The anthropology major at Furman concentrates on the subfield of cultural anthropology. We have comparative as well as in depth courses that focus on the geographical areas of Africa, Central America, East Asia, and South Asia. The major also has courses in the subfield of linguistics and archaeology.
Anthropology is distinguished by its emphasis upon holism, cultural relativism, and the value of the perspectives of both insiders and outsiders. A holistic approach to cultures emphasizes the larger, functional integration of language, family, politics, economics, and religion within an entire culture. Through the practice of cultural relativism, anthropologists seek to avoid the inherent biases of ethnocentrism by understanding a culture from the viewpoint of its own members. Finally, anthropology maintains a balanced appreciation of insider’s and outsider’s understandings of a given culture.
Anthropology is the ideal liberal arts major in that it straddles the boundary between the sciences and humanities. It is both the most humanistic of the sciences and the most scientific of the humanities. As anthropologist Clyde Kluckhohn put it, “Anthropology provides a scientific basis for dealing with the crucial dilemma of the world today: how can peoples of different appearance, mutually unintelligible languages, and dissimilar ways of life get along peaceably together?”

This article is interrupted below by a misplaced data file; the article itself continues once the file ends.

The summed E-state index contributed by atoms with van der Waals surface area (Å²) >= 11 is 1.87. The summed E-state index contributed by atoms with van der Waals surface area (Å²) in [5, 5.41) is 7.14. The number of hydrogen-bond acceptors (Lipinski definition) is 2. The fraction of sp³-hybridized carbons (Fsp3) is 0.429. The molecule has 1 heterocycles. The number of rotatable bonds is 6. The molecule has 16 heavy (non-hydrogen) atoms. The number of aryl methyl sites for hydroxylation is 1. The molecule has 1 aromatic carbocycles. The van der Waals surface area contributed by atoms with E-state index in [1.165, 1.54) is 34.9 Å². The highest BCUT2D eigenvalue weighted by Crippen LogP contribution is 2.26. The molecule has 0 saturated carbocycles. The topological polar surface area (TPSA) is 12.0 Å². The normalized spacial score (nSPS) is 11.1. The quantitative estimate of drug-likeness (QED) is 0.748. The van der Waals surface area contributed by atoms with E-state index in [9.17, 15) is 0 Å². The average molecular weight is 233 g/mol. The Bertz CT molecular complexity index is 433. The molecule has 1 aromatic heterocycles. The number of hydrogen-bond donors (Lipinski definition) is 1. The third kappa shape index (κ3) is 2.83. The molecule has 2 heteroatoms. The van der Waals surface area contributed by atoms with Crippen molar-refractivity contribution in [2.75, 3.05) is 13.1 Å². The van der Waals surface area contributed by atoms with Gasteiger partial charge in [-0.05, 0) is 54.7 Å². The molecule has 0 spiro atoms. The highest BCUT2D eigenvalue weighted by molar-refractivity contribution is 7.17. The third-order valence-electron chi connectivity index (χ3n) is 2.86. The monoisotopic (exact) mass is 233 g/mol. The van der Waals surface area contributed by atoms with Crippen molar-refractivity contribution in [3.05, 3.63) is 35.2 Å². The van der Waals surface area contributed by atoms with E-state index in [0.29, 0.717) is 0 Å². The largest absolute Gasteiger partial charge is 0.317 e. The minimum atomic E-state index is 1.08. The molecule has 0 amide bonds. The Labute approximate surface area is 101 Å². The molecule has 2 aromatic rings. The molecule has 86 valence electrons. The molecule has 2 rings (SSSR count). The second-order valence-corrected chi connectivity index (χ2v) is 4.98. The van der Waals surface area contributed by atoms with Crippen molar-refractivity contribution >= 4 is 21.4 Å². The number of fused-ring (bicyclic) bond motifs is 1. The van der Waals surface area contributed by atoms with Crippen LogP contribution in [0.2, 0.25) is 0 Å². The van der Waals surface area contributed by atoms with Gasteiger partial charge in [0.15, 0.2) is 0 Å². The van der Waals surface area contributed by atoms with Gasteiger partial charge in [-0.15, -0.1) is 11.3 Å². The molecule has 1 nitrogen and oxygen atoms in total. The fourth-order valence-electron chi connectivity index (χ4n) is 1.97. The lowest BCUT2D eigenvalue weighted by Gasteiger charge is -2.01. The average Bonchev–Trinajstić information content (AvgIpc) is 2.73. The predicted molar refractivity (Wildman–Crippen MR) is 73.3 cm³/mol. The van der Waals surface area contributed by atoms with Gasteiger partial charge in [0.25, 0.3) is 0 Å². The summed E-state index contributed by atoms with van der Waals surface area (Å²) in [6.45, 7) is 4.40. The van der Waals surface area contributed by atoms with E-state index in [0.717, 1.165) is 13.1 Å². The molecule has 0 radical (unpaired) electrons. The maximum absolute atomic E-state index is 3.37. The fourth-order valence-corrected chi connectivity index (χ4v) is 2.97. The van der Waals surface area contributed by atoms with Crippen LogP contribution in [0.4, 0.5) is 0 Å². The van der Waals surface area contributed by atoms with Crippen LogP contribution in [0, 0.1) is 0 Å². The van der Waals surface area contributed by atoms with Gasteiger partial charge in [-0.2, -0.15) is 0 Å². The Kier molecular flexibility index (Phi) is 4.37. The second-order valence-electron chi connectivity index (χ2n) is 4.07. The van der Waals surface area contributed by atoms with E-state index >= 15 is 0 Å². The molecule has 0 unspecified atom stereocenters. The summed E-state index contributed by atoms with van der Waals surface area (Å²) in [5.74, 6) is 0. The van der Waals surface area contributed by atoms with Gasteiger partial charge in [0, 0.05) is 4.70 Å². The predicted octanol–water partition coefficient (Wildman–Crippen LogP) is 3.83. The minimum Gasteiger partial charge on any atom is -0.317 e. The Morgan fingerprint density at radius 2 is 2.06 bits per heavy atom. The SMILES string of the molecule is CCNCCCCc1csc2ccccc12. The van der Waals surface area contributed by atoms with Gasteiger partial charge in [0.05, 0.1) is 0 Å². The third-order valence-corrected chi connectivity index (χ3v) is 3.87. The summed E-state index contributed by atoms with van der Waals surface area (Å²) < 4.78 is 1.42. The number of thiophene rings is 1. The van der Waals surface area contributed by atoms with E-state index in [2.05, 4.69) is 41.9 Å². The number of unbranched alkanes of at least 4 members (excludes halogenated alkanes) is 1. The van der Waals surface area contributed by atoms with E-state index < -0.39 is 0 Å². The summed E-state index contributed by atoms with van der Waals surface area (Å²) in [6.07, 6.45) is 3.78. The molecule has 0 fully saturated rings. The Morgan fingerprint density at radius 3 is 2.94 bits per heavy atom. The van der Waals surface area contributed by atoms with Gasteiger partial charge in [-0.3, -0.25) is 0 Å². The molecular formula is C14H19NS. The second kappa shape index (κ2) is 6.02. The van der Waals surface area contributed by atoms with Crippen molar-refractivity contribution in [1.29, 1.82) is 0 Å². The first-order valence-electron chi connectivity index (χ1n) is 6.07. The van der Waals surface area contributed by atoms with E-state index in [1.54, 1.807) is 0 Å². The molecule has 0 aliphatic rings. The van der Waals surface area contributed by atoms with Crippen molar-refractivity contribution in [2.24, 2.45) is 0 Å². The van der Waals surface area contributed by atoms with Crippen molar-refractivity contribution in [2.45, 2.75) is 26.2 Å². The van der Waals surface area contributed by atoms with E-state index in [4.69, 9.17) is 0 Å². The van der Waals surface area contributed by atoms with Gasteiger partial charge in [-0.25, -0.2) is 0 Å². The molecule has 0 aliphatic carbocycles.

Special Note For Students Declaring Remotely: Students need to complete both the form and the survey above to start the major declaration process. On the field of study declaration form (see link above), students can indicate which professor they would like to serve as their advisor. If possible, that request will be honored. If they do not know who they would like to be their advisor, they can put the chair’s name, Dr. Lisa Knight, and she will either serve as their advisor or assign them one in the department. The student should then download the form, and attach it to an email they send to the Chair of Anthropology: email@example.com.
A major in anthropology provides good preparation for students going into medicine and health-related careers, law, business, and non-profit and community-based organizations.
I have known that I wanted to be an anthropologist since I was twelve. Getting to travel and research and then pass that knowledge on to more people has always been my dream.
The field of anthropology is full of endless opportunities to learn more about cultures from the past and present as well as how they impact everything from the natural environment to a single artifact.